Thursday, 28 April 2016

Composting Is Your Best Friend

This is the truth. A good composting bin or pile is really your garden's best friend; and making sure it's at its best all year round is something you must do to keep your garden - and your house and yard - in top shape.

What I mean is: make sure you keep things you don't want out of it - like termites. 

As recently as last week, I had to get rid of my composting bin because of termites. These little critters were around because my unit/townhouse complex hasn't been kept up to scratch - not because I didn't care for my compost bin. I cared for my bin in every way. I put gardening lime in it once a year, turned it over during the cold season and kept it hot so the termites didn't get into it. 

However, when you rent in one of these townhouse complexes, the way they're cared for compacts hugely on your garden. 

I live on a boundary fence, which means the complex next door had to work with the complex I live in to get the fence my townhouse backs onto fixed. This took so long I can't believe I had to wait over a decade to see it done! By this time, the fence was so decayed and derelict that the fence builders were shocked that it had been left for so long. However, the termites had made a right meal out of it long before it needed to be replaced. This meant, that once it was, with treated Pine, we had another problem - where would those termites go for another meal? They'd head to anywhere where there was a nice cool area to nest - and some of those cool areas are composting piles and bins. 

I didn't expect to find a nest of termites in my big plastic bin next to the fence... as it was in the sun a lot of the time and usually very hot all day inside and out. So, finding the nest was a total surprise. But when you do find a termite nest in your composting bin, you either discourage them from it by heating up the bin with green waste and garden lime or you get rid of the whole lot of the nest by tossing it out.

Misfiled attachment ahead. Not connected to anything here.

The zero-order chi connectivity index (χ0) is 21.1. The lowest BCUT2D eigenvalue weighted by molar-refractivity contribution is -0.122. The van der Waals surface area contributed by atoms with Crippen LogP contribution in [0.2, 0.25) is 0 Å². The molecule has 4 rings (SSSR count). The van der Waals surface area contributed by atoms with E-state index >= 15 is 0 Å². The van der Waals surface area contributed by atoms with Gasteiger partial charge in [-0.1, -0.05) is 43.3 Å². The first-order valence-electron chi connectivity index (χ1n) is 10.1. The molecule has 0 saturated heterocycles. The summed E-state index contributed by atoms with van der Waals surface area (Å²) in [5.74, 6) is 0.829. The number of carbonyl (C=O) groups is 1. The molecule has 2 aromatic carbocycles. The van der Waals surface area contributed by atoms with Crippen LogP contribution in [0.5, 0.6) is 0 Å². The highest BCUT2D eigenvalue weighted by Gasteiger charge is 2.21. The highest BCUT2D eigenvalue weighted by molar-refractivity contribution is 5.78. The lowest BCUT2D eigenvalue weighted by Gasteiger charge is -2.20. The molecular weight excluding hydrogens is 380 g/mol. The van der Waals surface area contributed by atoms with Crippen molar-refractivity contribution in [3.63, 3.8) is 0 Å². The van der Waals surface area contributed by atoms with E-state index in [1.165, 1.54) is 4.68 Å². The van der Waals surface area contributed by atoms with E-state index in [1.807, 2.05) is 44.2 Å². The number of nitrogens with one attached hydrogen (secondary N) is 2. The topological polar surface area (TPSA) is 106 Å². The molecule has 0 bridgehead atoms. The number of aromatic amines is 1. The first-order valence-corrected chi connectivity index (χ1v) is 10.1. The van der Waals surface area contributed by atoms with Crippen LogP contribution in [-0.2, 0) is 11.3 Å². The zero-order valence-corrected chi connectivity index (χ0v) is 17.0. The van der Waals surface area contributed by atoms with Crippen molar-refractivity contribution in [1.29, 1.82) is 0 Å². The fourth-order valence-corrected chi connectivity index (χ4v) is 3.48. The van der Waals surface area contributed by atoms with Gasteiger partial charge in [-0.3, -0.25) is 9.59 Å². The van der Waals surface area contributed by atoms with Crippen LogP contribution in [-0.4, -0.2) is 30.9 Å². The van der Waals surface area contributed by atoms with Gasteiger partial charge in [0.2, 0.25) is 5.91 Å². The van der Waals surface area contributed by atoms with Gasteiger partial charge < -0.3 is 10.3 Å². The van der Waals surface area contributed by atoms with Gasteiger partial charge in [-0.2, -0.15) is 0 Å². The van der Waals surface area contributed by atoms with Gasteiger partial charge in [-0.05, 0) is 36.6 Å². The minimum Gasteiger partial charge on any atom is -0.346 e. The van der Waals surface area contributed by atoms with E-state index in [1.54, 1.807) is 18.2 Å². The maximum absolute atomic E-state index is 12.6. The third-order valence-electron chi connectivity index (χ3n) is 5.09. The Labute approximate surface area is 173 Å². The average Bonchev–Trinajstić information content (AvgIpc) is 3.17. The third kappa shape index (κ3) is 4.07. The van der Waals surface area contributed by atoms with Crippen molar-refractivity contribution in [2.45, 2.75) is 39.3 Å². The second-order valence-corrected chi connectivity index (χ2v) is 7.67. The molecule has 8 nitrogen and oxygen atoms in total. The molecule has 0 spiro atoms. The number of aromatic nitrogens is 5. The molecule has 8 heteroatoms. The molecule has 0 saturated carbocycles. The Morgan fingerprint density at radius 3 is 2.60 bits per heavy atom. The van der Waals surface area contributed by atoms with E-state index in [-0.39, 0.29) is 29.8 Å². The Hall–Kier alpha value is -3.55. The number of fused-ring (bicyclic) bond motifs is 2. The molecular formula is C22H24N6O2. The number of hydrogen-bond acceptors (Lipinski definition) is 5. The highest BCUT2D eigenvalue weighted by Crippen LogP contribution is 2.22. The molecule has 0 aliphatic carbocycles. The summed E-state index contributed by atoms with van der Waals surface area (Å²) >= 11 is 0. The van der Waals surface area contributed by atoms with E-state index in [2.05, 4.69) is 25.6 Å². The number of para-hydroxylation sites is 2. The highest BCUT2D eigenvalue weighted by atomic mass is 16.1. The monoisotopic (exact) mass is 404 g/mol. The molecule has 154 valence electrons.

I opted for the latter as I didn't want the termites hitting my house next - as that was what they were going to do.

At many unit complexes, there's a green waste disposal area where you can get rid of everything you need if you don't have a composting bin in your yard (and this is for people who aren't staying all that long in unit complexes). And so, I used the care-taker's wheel barrow and took three loads of contaminated composted up to the bins. It took a little under an hour to do and when I came to the bottom - underneath - where the compost started - I was pleased to find that there was a Green Ants nest present. These guys are your best friend when it comes to termites; as they eat them for dinner! 

However, with composting - and composting well - a healthy compost doesn't house termites. It is filled with the right amount of nutrients for the garden and you can get in and use it within a year of starting it. I had never used mine; as I worked mine to be a slow-processing composting pile. Unfortunately, the termites had other things in mind for it; namely a nursery for their nest.